How do dual use export controls apply to UK businesses?
Dual-use goods are items which can be used both for military and civil purposes. This extends to goods used for the manufacture of nuclear weapons that can also be used for non-explosive purposes.
Due to their nature, these items are subject to dual-use export controls for which you need a license to export from Great Britain. There is a consolidated list of these items on the gov.uk website if you want to check them for yourself.
In this post we’re going to cover what dual-use export controls are and what impact they have on UK businesses.
What are the dual-use export controls?
UK dual-use export controls are based primarily on the Export Control Act 2002 (ECA 2002), the associated Export Control Order 2008, SI 2008/3231, and retained EU regulations, amended by UK Regulations to ensure their applicability after the full withdrawal of the UK from the EU on 1 January 2021.
“Dual-use items” are defined in Article 2(1) of the Export Control Order 2008 as items, including software and technology, which can be used for both civil and military purposes.
Dual-use items can range from raw materials to components and complete systems, such as nickel alloys, semi-conductor chips, or thermal imaging cameras. They could also be items used in the production or development of military goods, such as machine tools, chemical manufacturing equipment and computers.
Dual-use items are listed in the Council Regulation (EC) 428/2009, as retained under the EU (Withdrawal) Act 2018 for Great Britain, and include physical goods, software and technology. Annex I dual-use items are described in Council Regulation (EC) 428/2009 in the following broad categories. Annex IV items are more heavily controlled and are not considered for the purpose of this blog.
Control categories items
0. nuclear materials
1. materials, chemicals, micro-organisms and toxins
2. materials processing
5. telecommunications and information security
6. sensors and lasers
7. navigation and avionics
9. aerospace and propulsion
Each category is further sub-divided into groups A to E, as follows:
A: systems equipment and components
B: test, inspection and production equipment
These categories are highly technical and items classified against the dual-use export control lists are given an export control classification number (ECCN), which is determined by the technical specification of the item against the control list entry. Exporters can check if their items are list controlled in the consolidated list of strategic military and dual use items.
What impact do dual-use export controls have on UK businesses?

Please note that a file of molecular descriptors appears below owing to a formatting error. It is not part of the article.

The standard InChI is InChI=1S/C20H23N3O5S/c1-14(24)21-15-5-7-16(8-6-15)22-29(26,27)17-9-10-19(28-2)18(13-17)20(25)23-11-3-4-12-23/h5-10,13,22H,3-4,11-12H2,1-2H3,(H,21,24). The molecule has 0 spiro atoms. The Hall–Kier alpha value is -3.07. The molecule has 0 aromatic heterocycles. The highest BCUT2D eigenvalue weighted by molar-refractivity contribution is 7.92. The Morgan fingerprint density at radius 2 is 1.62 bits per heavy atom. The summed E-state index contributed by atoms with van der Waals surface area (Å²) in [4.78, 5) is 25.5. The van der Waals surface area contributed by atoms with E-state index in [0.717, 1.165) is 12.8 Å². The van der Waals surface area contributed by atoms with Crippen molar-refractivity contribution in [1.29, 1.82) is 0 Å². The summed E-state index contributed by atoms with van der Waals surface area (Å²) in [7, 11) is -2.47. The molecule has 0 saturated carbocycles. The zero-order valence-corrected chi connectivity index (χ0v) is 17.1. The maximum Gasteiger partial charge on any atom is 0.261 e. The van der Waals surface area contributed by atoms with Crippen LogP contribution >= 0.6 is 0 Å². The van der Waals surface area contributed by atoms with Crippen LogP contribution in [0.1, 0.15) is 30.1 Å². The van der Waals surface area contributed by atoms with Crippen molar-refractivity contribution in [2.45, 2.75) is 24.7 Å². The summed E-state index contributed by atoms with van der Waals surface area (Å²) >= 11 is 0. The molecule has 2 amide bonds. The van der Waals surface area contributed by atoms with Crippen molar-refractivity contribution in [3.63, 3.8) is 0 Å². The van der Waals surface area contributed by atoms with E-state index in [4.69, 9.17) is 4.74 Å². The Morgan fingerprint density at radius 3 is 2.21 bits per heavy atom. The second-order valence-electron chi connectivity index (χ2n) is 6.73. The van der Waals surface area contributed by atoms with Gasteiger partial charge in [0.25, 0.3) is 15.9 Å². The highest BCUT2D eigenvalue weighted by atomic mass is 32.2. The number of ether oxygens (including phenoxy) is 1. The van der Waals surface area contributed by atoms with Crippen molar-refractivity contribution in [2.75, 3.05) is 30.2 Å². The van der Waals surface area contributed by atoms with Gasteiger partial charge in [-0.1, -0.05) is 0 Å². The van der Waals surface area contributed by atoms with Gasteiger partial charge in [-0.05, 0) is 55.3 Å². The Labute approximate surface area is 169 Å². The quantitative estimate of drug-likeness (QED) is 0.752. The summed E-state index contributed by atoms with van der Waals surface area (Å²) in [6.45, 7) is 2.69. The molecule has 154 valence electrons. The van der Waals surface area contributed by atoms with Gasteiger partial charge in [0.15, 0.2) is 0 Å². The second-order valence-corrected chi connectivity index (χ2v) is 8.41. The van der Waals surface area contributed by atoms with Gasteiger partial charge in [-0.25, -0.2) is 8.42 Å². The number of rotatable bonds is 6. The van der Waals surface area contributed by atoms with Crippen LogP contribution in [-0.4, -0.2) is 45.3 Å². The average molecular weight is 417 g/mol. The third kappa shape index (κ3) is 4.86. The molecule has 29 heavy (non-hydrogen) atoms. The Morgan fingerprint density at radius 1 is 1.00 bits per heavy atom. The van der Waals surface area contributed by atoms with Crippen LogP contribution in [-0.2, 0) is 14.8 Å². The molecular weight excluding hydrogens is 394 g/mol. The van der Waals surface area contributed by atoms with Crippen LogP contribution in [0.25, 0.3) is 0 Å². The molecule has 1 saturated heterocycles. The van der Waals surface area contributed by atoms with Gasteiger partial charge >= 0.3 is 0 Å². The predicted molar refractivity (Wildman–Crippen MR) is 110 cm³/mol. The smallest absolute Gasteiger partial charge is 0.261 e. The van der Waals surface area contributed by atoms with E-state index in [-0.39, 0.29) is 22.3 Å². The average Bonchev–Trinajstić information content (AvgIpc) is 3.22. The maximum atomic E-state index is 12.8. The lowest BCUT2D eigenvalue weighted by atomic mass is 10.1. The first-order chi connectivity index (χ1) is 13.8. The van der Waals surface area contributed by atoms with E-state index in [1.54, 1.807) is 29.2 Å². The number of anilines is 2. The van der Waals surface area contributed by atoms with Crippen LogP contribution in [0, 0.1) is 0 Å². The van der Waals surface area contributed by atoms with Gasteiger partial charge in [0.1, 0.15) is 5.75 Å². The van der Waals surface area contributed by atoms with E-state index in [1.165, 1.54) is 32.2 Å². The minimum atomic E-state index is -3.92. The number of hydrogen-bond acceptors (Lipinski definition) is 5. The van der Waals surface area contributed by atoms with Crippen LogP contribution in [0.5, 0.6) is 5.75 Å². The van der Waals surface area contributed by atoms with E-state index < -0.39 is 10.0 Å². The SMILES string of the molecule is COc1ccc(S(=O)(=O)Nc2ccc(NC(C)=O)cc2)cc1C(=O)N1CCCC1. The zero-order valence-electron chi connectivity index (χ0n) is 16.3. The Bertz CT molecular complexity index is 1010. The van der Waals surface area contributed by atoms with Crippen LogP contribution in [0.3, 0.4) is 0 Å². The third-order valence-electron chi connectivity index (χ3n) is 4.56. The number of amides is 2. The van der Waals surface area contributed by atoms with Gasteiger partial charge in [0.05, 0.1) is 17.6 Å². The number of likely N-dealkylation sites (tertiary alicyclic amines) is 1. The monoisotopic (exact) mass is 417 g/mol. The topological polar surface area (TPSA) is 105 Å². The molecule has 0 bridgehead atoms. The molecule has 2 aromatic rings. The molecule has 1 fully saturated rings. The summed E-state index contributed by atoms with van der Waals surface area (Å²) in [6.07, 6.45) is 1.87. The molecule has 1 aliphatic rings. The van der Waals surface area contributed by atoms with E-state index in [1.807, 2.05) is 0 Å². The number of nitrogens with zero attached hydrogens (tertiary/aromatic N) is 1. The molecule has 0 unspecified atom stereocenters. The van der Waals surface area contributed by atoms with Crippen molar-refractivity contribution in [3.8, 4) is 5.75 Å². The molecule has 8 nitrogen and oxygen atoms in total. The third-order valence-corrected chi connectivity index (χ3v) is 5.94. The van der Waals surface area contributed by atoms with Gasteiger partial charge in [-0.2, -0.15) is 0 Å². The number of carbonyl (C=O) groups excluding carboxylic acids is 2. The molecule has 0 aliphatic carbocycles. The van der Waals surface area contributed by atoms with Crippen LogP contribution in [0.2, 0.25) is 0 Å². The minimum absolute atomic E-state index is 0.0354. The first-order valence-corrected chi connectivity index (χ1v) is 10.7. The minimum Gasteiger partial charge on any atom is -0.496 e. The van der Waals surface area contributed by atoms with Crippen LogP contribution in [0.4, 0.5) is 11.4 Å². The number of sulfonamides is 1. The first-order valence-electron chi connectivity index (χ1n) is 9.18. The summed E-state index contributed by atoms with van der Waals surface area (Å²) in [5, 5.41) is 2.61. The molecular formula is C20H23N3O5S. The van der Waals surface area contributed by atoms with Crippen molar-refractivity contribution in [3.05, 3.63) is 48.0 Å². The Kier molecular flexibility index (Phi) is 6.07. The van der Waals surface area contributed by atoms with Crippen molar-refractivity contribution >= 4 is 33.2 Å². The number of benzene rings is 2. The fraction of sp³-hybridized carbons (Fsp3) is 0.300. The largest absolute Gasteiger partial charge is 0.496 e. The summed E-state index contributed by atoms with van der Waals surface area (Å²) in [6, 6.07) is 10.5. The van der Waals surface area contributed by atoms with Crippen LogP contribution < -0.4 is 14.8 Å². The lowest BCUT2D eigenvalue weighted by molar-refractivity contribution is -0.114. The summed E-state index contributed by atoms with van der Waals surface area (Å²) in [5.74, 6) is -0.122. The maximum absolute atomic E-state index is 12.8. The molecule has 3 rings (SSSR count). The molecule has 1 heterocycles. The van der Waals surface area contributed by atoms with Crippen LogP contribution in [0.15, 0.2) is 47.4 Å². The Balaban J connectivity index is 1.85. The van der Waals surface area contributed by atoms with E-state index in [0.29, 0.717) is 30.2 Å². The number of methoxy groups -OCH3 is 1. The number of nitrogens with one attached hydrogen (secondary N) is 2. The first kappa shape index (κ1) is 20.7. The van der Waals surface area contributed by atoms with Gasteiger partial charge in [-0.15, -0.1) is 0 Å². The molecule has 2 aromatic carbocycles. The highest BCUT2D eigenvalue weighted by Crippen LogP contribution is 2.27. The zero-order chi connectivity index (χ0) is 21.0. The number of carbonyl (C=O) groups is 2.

A dual-use export licence is needed to export Annex I dual-use controlled items from Great Britain to any country, including the Channel Islands. An export licence is not required to export Annex I dual-use controlled goods from Great Britain to Northern Ireland, however the exporter must inform the consignee in writing (in the shipping documents) that the items require a licence if subsequently exported outside of the European Union.
The administration of the UK export control system is the responsibility of the Export Control Joint Unit (ECJU). The ECJU is part of the Department for International Trade (DIT). The ECJU considers applications for and issues licences for strategic goods. For transfers outside Great Britain, the main indicator that a licence is required is that the items for export are listed on the dual-use or military control lists. If the items for export are not listed on the control lists, exporters might still need to obtain an export authorisation because of concerns about the destination, particular recipient or end-use of the item, including countries subject to embargoes or sanctions. Accordingly, exporters need to be cautious not only about what goods are to be exported, but also where they export their items, to whom, and for what end-use.
Exporters can apply for an export licence using the ECJU’s online portal ‘SPIRE’. There are many different types of export licence available from the Export Control Joint Unit. The process of obtaining an export licence in SPIRE will depend on which type of licence is available to the exporter. As an example, Open General Export Licence ‘Export of Dual-Use items to EU Member States,’ permits the dual use exports from the UK to EU member states and the Channel Islands.
Registration of an Open General Export Licence will notify the Export Control Joint Unit (ECJU), which will make the exporter subject to ECJU compliance audits. An OGEL is not restricted by value or quantity, and it can be used immediately subject to compliance with all terms and conditions. Exporters should ensure that the licence is declared and recorded in the customs entry for dual-use exports from Great Britain, and they obtain a copy of the customs document (SAD) for their records. Furthermore, exporters should ensure that they keep detailed records of each export when using any Open General Export Licence, as they will need to provide evidence of their compliance when audited by the Export Control Joint Unit. Exporters should also ensure that they submit detail of all licenced exports in their annual ‘Open Licence Return’ through SPIRE.
Penalties and fines
Breaching dual-use export controls is a criminal offence. Penalties can vary depending on the nature of the offence and include:
- revocation of licences
- seizure of items
- issuing of a compound penalty fine
- imprisonment for up to 10 years
Have a question about dual-use controlled items?
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